A similar proportion would stop dating a person because of their manners at the dinner table.
Vancouver, BC [February 11, 2022] – More than a quarter of Canadians would not be interested in continuing a romantic relationship with a person who had bad breath or poor etiquette at the dinner table, a new Research Co. poll has found.
In the online survey of a representative national sample, 28% of Canadians say they would stop going out with a person because they have bad breath.
More than three-in-ten Canadians aged 55 and over (31%) would forego a relationship with a person with bad breath. The proportion is lower among Canadians aged 35-to-54 (24%) and those aged 18-to-34 (also 24%).
There is no political divide on this particular matter. Similar proportions of Canadians who voted for the Liberal Party (30%), the Conservative Party (28%) and the New Democratic Party (NDP) (27%) in last year’s federal election would break up with a person who had bad breath.
More than a quarter of Canadians (27%) would stop dating a person because of their manners at the dinner table. “A third of Canadian women (32%) are willing to call off a relationship with a person because of the way they eat,” says Mario Canseco, President of Research Co. “Only 22% of Canadian men would follow the same course of action.”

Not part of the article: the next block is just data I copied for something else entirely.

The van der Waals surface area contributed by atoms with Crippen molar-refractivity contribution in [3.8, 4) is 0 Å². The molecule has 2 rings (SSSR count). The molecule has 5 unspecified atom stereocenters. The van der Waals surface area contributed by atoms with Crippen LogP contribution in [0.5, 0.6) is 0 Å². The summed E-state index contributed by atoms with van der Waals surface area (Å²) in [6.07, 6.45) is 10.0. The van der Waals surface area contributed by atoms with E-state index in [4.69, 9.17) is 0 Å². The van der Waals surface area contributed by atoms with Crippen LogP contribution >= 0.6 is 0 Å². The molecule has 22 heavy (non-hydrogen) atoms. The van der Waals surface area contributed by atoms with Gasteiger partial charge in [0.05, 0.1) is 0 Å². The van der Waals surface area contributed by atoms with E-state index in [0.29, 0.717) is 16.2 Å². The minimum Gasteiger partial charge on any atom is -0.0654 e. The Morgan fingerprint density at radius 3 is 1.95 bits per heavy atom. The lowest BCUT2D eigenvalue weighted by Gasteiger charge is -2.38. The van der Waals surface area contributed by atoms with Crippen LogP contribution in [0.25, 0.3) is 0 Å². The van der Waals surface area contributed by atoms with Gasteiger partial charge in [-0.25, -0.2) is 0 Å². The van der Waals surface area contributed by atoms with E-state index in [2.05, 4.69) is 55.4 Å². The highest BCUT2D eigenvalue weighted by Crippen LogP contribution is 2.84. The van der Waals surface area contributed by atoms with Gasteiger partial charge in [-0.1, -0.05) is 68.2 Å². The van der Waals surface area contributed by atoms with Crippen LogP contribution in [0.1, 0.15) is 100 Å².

Residents of British Columbia are more likely to stop going out with a person who had inferior etiquette at the dinner table (33%) than their counterparts in Atlantic Canada (27%), Ontario (also 27%), Quebec (26%), Saskatchewan and Manitoba (25%) and Alberta (23%).
Only 9% of Canadians say they would break up with a person because they have a different diet than theirs, and 8% would not date a person who ate animal products.
Fewer than one-in-ten Canadians acknowledge already calling off a relationship because their partner had bad breath (7%), inferior table manners (6%), a diet they disagreed with (3%) or consumed animal products (also 3%).
Methodology: Results are based on an online study conducted from January 28 to January 30, 2022, among 1,000 adults in Canada. The data has been statistically weighted according to Canadian census figures for age, gender and region. The margin of error—which measures sample variability—is +/- 3.1 percentage points, nineteen times out of twenty.
For more information on this poll, please contact:
Mario Canseco, President, Research Co.778.929.0490 [e] email@example.com